- Dropout rates fell. Information had a significant negative effect on dropout rates in both rural and urban areas.
- Child labor effects were mixed. Videos decreased child labor for girls in urban areas, but did not affect child labor in rural areas. The tablet application reduced child labor among 6th graders in rural areas, but not among other groups.
- The Ministry of Education in Peru is continuing the intervention in 2,001 secondary schools. The marginal cost of the video campaign was less than US$0.05 per student (not including the fixed costs of producing the video). Given the low cost and promising results, the Ministry of Education is scaling the use of these videos in after school programs.
* These results are preliminary and may change after further data collection and analysis.
The Strategic Planning Secretariat of the Ministry of Education, with technical assistance from the Abdul Latif Jameel Poverty Action Lab (J-PAL) and Innovations for Poverty Action (IPA), is implementing an education lab for innovations. This Lab is an innovative approach to policymaking, which creates a learning space to design low cost interventions that have the potential to trigger big impacts in learning and implementation outcomes. The proposed interventions will be rigorously tested using the Ministry’s administrative data systems when available, with the aim of scaling those innovations that prove to be effective. The Lab’s combination of low-cost interventions with the use of administrative data offers a highly efficient scheme for innovation and design of public policies based on evidence, both in terms of resources and availability of timely results without interfering with the implementation of the Ministry’s interventions.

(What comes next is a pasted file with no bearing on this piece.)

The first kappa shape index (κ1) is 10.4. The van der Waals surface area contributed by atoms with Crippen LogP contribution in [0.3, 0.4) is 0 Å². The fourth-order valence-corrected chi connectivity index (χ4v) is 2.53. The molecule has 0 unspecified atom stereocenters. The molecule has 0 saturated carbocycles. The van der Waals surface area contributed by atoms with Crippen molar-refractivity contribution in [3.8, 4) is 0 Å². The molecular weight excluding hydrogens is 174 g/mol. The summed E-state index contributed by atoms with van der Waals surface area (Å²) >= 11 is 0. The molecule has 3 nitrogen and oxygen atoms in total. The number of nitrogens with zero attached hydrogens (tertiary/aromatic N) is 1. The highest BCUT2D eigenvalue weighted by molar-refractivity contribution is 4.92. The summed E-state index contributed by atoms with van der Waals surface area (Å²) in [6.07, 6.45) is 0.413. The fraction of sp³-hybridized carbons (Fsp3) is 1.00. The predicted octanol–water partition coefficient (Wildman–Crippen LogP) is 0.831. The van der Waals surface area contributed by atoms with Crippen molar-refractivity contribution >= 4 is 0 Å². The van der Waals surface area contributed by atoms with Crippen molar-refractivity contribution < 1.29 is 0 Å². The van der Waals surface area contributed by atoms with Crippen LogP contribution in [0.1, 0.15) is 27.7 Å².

Read more about MineduLAB here.
A multi-faceted program comprising a grant of productive assets, training, coaching, and savings has been found to build sustainable income for those in extreme poverty. We focus on two important questions: whether a mere grant of productive assets would generate similar impacts (it does not), and whether access to a savings account and a deposit collection service would generate similar impacts (it does not).
Past research suggests that improving citizen political knowledge and coordination can increase political participation and accountability and help channel grievances through democratic processes rather than conflict. A randomized field experiment in Peru demonstrates that civic education can sometimes have perverse effects on these outcomes. I find that civic education workshops reduce participation in the district’s “participatory budgeting” process and increase support for protest as a tool for sanctioning politicians. Although the intervention increases the initiation of recalls for poor-performing mayors, these mayors respond to the recall threat by further reducing their effort. Taken together the evidence suggests that improved information and coordination of local elites is not sufficient to improve government performance where it has previous lagged.